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May 9, 2007

Presidential Candidates As Brand Names

Why is a presidential candidate like a box of Kellogg's® Corn Flakes®? Both of them are brands, and their names are their reputations.

corn-flakes-box.gifUnlike cereal makers, however, candidates don’t get to choose their own brand names.

Few politicians are fortunate enough to be born with names that imply “great leader.” (One might make a stretch and associate Hillary Clinton with Sir Edmund Hillary, the man who climbed Mount Everest “Because it was there,” but Senator Clinton doesn’t appear to be doing so herself.)

Barack Obama, of course, has already had to deal with detractors playing on the likeness of his name to that of Osama Bin Laden. Nevertheless, his brand is strong with voters, according to Presidential Brands 2008, which scored both Democratic and Republican candidates according to familiarity, reputation, personality, performance, and connectivity. Download the complete report here.

According to the study:

  • Hillary Clinton means “competence”
  • Barak Obama means “celebrity” which ties in nicely with Oprah Winfrey’s endorsement
  • John Edwards means “compassion”
  • Rudy Giuliani is an American icon
  • John McCain is an American hero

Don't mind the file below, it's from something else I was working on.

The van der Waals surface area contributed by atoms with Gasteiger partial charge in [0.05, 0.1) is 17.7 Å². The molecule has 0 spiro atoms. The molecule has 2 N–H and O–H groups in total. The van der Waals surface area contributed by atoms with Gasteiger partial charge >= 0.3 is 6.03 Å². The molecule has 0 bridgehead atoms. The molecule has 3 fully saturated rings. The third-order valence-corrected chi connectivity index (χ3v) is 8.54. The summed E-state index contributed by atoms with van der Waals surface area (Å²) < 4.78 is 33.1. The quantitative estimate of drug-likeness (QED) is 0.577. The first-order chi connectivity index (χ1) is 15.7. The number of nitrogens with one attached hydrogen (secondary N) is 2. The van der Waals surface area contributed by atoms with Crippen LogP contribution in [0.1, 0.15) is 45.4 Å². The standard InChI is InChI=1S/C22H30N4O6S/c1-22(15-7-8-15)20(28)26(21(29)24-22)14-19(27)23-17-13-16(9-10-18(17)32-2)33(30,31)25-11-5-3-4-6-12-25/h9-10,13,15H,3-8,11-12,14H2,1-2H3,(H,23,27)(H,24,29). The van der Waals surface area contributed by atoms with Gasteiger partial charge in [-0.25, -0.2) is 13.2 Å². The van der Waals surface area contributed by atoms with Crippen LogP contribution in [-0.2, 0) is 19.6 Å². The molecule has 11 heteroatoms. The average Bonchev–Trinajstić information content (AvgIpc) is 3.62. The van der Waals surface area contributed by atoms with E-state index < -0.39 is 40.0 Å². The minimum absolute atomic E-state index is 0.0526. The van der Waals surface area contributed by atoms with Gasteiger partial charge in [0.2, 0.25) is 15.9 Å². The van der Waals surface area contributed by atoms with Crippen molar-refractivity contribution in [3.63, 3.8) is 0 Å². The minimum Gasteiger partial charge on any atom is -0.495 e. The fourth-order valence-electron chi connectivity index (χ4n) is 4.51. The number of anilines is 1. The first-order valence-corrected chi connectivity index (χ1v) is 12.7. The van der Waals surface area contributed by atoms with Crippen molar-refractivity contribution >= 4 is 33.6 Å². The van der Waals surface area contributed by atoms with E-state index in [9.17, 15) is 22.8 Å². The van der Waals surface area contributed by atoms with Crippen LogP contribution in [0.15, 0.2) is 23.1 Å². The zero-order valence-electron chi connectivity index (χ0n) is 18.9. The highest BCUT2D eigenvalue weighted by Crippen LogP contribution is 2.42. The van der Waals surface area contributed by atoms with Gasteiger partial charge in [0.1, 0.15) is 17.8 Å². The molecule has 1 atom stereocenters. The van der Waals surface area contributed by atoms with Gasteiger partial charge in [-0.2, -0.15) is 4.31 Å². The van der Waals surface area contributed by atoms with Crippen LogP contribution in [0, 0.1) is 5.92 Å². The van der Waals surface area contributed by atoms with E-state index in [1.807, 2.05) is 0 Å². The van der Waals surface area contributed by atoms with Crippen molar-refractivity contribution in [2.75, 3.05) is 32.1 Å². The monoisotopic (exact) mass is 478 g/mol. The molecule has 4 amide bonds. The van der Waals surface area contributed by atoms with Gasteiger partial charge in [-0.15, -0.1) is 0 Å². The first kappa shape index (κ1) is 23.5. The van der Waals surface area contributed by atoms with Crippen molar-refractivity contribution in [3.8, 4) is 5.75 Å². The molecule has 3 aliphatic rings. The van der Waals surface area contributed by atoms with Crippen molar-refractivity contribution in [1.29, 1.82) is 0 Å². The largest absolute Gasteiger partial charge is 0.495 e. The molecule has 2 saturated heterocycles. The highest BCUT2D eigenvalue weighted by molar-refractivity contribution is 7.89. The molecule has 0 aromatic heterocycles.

• Mitt Romney is an American idol

volvo.jpgOr, to put it another way,

  • Clinton is a Volvo station wagon
  • Obama is a BMW Z4 convertible
  • Edwards is a Prius
  • Giuliani is a Toyota RAV4
  • McCain is a Ford Pickup
  • Romney is a Dodge Viper

Meanwhile, several candidates are buying Google AdWords campaigns by bidding on each other’s names. If you search for “Obama,” on Google, for example, you may find a voting poll for Hillary Clinton in 2008 in the right sidebar along with the ads paid for by Obama’s own campaign.

reputation_score.jpgThe biggest problem these candidates have to face in branding themselves isn’t their own names or their rivals’ AdWords campaigns.

It’s the negative associations that people have with the word “politician.”

Carla Marinucci, San Francisco Chronicle Political Writer, researched candidates' websites and found that some of the qualities the top candidates are trying to associate with their names are in much the same way how a company brands a product:

  • Hillary Rodham Clinton - Slogan: Leadership, experience, women's advocate, "making history."
  • John Edwards - Slogan: "Change," big ideas, champion of the poor and middle class.
  • Rudolph Giuliani - Slogan: "America's mayor," maverick, strong, decisive leader.
  • John McCain - Slogan: "War hero," steadfast, independent, commitment, record of achievement.
  • Barack Obama - Slogan: "Hope," change, action, fresh face.
  • Mitt Romney - Slogan: "Bold, new leadership," business success, public achievement.

For more unique perspectives on presidential candidate branding, check here and here. Also check out why candidates should use MySpace in their branding efforts.

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Posted by Diane Prange at May 9, 2007 11:07 AM
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